The dairy co-operatives in Gujarat have played an important role in the expansion of availability of milk and dairy products in India. The village co-operatives are linked to the markets through district-level co-operatives. The co-operatives have developed modern systems of veterinary care and artificial insemination and provide services to a large number of milk producers at very low prices. The co-operative sector has a dominant market share in milk and milk products, and has maintained it even in the face of competition with the private sector. Being economically viable institutions, these co-operatives also often take up other tasks of rural development.

Milk is an output that is produced everyday and a good arrangement for the marketing of the milk assures families of a daily income. Women are increasingly involved in the management of dairy co-operatives. Several dairy co-operatives exclusively led by women. In the following example refering to the Malan Milk Producer's Co-operative Dairy the research pointed to some of the problems of exclusion in this organisation and also how the interlinkage of different institutions determines the access to resources and income generating activities .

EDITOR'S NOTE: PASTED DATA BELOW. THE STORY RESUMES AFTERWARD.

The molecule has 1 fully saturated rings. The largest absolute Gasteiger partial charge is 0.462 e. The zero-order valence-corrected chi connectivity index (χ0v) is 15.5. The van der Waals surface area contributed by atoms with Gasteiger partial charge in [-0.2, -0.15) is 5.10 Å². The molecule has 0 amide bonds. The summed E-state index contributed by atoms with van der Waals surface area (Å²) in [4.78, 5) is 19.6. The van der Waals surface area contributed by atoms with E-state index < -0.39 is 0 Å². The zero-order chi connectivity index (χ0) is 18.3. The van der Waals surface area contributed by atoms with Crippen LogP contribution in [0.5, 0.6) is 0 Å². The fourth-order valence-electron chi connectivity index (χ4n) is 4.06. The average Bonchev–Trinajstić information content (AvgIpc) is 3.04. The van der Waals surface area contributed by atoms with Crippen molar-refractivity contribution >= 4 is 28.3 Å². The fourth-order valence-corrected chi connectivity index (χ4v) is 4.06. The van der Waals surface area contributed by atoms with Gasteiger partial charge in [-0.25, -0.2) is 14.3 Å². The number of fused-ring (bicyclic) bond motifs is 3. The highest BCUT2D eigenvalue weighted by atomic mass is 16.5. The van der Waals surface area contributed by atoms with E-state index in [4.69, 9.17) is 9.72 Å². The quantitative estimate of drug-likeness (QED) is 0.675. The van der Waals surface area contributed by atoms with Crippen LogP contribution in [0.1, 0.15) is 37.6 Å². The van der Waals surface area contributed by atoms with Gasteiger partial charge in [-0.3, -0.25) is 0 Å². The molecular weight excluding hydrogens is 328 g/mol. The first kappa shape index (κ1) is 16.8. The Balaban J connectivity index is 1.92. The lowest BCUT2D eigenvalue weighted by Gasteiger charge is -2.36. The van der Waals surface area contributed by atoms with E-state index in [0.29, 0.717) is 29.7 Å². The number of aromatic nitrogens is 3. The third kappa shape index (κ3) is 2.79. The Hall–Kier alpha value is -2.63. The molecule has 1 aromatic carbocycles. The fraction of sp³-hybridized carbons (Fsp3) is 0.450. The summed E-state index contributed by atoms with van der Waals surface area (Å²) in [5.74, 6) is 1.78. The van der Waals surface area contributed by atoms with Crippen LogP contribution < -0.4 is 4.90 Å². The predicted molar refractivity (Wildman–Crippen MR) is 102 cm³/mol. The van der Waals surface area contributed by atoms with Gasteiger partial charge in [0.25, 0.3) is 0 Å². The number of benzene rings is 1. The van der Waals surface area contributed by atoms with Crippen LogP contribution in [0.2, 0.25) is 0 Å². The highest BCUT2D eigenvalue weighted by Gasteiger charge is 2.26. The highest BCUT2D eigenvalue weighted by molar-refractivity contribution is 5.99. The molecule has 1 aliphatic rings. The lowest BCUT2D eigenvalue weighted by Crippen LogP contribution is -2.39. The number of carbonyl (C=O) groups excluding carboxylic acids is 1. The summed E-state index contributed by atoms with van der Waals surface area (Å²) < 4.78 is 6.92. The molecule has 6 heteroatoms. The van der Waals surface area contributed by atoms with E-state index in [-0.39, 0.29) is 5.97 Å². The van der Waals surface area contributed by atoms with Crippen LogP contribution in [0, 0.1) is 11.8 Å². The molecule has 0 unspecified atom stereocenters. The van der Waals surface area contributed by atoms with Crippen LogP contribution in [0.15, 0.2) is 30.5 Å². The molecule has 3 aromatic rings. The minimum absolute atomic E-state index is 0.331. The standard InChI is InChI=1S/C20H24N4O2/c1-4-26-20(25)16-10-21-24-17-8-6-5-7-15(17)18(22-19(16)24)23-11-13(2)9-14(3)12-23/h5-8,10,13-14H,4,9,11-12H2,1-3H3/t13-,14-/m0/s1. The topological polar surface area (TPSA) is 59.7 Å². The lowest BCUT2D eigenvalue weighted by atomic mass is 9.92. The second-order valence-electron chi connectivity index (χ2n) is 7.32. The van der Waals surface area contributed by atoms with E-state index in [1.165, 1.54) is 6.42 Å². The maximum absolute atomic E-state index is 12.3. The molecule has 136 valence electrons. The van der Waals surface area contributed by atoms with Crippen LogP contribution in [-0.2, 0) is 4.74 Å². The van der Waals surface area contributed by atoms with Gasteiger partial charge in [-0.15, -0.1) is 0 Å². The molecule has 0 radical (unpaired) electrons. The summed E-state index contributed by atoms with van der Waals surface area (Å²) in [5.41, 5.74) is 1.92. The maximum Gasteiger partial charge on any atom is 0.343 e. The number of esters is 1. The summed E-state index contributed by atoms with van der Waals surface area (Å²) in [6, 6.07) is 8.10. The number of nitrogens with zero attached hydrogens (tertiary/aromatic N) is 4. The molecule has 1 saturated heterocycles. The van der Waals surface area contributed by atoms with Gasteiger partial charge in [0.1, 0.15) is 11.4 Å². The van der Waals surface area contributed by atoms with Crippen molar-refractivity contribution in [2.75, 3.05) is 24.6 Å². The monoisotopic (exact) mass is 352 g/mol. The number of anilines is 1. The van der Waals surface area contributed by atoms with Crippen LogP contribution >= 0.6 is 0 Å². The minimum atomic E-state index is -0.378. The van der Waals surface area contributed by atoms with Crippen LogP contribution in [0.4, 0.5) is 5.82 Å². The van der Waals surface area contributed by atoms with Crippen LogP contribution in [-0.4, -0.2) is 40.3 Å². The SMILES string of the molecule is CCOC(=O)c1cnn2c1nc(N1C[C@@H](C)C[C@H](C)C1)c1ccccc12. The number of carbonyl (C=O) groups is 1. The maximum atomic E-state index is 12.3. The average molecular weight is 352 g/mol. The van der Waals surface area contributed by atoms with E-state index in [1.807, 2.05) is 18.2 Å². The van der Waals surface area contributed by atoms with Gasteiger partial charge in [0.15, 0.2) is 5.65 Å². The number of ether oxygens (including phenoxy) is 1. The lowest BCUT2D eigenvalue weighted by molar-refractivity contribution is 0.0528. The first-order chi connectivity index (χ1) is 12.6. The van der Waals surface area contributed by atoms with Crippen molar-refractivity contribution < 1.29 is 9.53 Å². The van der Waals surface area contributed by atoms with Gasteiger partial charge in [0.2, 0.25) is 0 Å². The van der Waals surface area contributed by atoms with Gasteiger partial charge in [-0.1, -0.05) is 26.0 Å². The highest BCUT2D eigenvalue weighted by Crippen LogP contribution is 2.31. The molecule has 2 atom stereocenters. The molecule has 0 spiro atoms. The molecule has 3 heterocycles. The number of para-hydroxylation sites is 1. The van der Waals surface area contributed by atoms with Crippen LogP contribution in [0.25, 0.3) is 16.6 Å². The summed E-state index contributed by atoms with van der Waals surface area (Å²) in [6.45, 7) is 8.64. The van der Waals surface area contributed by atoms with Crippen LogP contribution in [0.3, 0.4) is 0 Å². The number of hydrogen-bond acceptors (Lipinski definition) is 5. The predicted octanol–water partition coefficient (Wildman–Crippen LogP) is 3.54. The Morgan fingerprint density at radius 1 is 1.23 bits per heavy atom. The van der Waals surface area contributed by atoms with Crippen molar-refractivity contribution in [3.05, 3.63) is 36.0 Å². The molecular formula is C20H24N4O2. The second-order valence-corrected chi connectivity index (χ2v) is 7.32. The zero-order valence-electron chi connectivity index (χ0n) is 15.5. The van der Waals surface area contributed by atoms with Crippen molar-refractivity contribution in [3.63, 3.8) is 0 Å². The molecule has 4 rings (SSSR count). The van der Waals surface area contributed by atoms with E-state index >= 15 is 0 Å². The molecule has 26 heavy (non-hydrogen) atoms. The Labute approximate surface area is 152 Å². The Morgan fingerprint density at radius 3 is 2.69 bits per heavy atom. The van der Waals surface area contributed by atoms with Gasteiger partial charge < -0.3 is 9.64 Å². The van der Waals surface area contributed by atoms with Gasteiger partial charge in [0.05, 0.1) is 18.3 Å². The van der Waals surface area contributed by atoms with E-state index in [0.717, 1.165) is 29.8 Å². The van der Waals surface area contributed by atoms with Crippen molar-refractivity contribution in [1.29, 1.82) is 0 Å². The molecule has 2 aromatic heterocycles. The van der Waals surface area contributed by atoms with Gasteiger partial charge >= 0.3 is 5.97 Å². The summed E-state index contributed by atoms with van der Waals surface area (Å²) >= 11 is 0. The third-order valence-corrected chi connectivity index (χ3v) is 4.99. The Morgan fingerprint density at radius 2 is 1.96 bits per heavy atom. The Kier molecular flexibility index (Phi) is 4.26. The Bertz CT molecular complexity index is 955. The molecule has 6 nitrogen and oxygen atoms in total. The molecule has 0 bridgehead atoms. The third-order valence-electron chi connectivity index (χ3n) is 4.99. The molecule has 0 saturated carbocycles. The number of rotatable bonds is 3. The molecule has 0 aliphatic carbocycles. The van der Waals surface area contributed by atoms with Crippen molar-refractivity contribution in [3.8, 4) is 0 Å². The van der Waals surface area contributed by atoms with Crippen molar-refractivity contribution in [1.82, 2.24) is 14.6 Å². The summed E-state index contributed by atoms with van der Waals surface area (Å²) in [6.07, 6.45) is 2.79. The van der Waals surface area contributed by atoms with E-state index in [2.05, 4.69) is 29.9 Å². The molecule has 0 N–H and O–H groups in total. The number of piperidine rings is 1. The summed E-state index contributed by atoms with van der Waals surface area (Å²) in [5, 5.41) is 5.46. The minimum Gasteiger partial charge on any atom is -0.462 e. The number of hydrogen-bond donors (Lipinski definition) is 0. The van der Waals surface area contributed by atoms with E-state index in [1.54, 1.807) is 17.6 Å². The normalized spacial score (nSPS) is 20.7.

Table 3 shows that membership of the co-operative differs among different groups of the village population. Upper caste Hindus participate most in the dairy co-operatives; over 46 per cent of the members of the Dairy come from 20 per cent upper caste Hindu households of the village. On the other hand, only 5.4 per cent of the members come from 20 per cent households belonging to the scheduled castes.

Table 3. Participation of different caste groups in Malan Milk Producers' Co-operative Dairy
  Membership in dairy
  Number of persons Per cent

Scheduled castes



Scheduled tribes



Other backward castes



Upper caste Hindus